Showing posts from June, 2012

Research Weirdness Again - and Cthulhu


I've been doing a lot of it the past couple of years, for Out of the Water and Rome, Rhymes and Risk, both set c. 1492 in the Mediterranean. (And also quite a bit this past week, as I'm still in the midst of tying up loose ends in Ayten's story.)

I love researching historicals, and learning new things about the time periods my characters happen to be in. Bring on the square brackets!

And keep reading - you never know when something you read, even if it's not directly for research, will lead to an important fact that's relevant for your story. You might also come across weird information. I've listed some of my odd searches before, for Rosa's story and for The Face of A Lion, Austin's story.

Now, here's some what I've Googled or read about in primary and secondary sources for Ayten's story and for my shiny new idea:

Rome, Rhymes and Risk (15th Century):
metalwork and trading
marriage and burial rites
more parts of ships and nautical t…

Favourite Children's Books: Vince Ditrich's Picks, and ROW80

(reposted from 2010. Hope you enjoy!)

hildren's books these days are divided into so many genres and categories that it almost seems funny to recommend, for instance, The Lord of the Rings, to a youngster. Yet I was 10 when I first read that and The Hobbit. Given the title of this blog, for one, it's arguably the book that touched me as a child, and I've reread it every year since then. But there are so many other authors that I'd also list as my favourites, which I won't repeat here; we've had discussions on this topic before on the Compuserve Books and Writers Forum, last year and the year before, as well as a discussion on what we learned from kids' books.

Which book touched you that you still remember? Was it a series, a specific genre, or a single story?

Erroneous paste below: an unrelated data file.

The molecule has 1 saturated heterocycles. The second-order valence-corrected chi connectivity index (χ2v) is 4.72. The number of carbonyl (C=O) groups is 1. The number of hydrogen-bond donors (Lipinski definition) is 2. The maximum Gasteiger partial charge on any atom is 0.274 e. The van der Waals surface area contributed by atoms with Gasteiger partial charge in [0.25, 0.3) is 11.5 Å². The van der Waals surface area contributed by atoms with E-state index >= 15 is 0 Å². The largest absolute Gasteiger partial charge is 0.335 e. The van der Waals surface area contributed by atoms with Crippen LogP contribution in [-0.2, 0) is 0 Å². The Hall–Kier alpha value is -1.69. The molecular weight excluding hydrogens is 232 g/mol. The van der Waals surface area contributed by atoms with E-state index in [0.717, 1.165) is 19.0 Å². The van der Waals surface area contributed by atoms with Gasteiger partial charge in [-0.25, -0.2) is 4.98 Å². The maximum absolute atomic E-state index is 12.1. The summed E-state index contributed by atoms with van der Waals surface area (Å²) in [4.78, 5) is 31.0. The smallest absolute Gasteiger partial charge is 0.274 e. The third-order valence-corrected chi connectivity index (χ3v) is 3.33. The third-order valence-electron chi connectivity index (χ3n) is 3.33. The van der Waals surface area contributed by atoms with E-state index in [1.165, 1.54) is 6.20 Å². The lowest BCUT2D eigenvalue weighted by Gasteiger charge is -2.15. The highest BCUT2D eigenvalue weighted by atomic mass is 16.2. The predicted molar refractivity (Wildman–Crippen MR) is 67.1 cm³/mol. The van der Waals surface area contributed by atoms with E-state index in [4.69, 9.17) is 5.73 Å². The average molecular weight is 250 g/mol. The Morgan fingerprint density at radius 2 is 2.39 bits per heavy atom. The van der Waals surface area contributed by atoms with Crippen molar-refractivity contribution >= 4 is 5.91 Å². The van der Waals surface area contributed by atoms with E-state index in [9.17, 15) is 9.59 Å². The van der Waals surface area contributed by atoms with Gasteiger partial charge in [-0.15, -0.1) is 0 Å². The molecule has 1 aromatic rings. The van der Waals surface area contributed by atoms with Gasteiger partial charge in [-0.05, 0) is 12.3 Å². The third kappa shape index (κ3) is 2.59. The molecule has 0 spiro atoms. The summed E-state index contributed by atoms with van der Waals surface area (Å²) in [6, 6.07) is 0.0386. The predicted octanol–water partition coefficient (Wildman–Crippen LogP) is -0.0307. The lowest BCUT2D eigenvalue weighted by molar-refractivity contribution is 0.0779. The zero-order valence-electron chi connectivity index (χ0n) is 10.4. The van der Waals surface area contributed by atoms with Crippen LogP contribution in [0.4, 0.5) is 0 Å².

Many of the authors that have made a difference to me are Canadian, and sometimes I wonder if I would have discovered them at all if I'd grown up elsewhere. A number of authors and readers responded…

Book Reviews and More UK Photographs

ots of review sites and articles up!

I've got another new article at Bizim Anadolu, this one about Pâté Chômeur, a yummy Québecois dessert.

We're still seeking reviewers over at the One Hundred Romances Project - come join the fun. I've got reviews of Carol Spradling's The Night Lamp and Nina Jade Singer's Secrets of the Knight up right now.

Song of the Sea also features romance book reviews - I'm hoping to contribute a few someday soon.

And Forumite Betty Navta has a new blog titled Books Uncaged, "for readers and writers with a passion for books." The blog is a joint one with her friend author Michelle Yd Frost.

"We're stepping out from being rather insular about our processes, experiences and efforts at writing, editing, cover-designing, self-publishing, e-book publishing, etc. Both of us have written for other venues - magazines, newspapers and blogs, of course. And both of us are avid readers. It's something new and different for both…

New Linda Gerber!, Writing Chain, and Book Award

inda Gerber has a new book out:
Hacked, the third episode in the Lights, Camera, Cassidy series.

To celebrate, she's running a giveaway for the next two months! Spread the word (tweet-ready!):

"Lights, Camera, Cassidy Charmed Summer Giveaway! Win charms, one-of-a-kind charm necklaces, even a chance at an iPhone 4!"
Someday I hope I get to celebrate a book launch (future ROW80 goal!)...

Meanwhile, I've made a list of all the missing scenes in Ayten's story, as well as the names I still need, including a couple of priests, a handful of Castilian brigands, a kitten... Any suggestions?

The other thing I've been doing really well for two weeks now - surprise! surprise! - is keeping up a writing chain each morning. Love me that shiny new story!

I got the chain idea from Jenny Maloney's blog:
Step 1: Get a big calendar. Step 2: Draw an X on each day you write. (After a few days, you'll have a chain of Xes) Step 3: Don't br…